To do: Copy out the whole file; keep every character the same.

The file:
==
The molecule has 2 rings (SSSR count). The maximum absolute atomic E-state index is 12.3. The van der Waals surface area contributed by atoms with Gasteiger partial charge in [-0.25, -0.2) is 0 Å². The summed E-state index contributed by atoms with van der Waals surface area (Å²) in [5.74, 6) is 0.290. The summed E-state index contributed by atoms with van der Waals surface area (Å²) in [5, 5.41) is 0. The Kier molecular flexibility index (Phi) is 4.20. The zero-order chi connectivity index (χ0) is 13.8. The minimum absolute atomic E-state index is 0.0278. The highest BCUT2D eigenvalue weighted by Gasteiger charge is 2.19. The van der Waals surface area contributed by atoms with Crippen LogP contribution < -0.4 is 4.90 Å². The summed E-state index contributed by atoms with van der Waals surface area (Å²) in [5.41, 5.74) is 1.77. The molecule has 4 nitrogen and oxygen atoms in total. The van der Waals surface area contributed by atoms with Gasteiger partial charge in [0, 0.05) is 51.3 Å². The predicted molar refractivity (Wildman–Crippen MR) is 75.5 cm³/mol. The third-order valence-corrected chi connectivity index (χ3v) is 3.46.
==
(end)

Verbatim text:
The molecule has 2 rings (SSSR count). The maximum absolute atomic E-state index is 12.3. The van der Waals surface area contributed by atoms with Gasteiger partial charge in [-0.25, -0.2) is 0 Å². The summed E-state index contributed by atoms with van der Waals surface area (Å²) in [5.74, 6) is 0.290. The summed E-state index contributed by atoms with van der Waals surface area (Å²) in [5, 5.41) is 0. The Kier molecular flexibility index (Phi) is 4.20. The zero-order chi connectivity index (χ0) is 13.8. The minimum absolute atomic E-state index is 0.0278. The highest BCUT2D eigenvalue weighted by Gasteiger charge is 2.19. The van der Waals surface area contributed by atoms with Crippen LogP contribution < -0.4 is 4.90 Å². The summed E-state index contributed by atoms with van der Waals surface area (Å²) in [5.41, 5.74) is 1.77. The molecule has 4 nitrogen and oxygen atoms in total. The van der Waals surface area contributed by atoms with Gasteiger partial charge in [0, 0.05) is 51.3 Å². The predicted molar refractivity (Wildman–Crippen MR) is 75.5 cm³/mol. The third-order valence-corrected chi connectivity index (χ3v) is 3.46.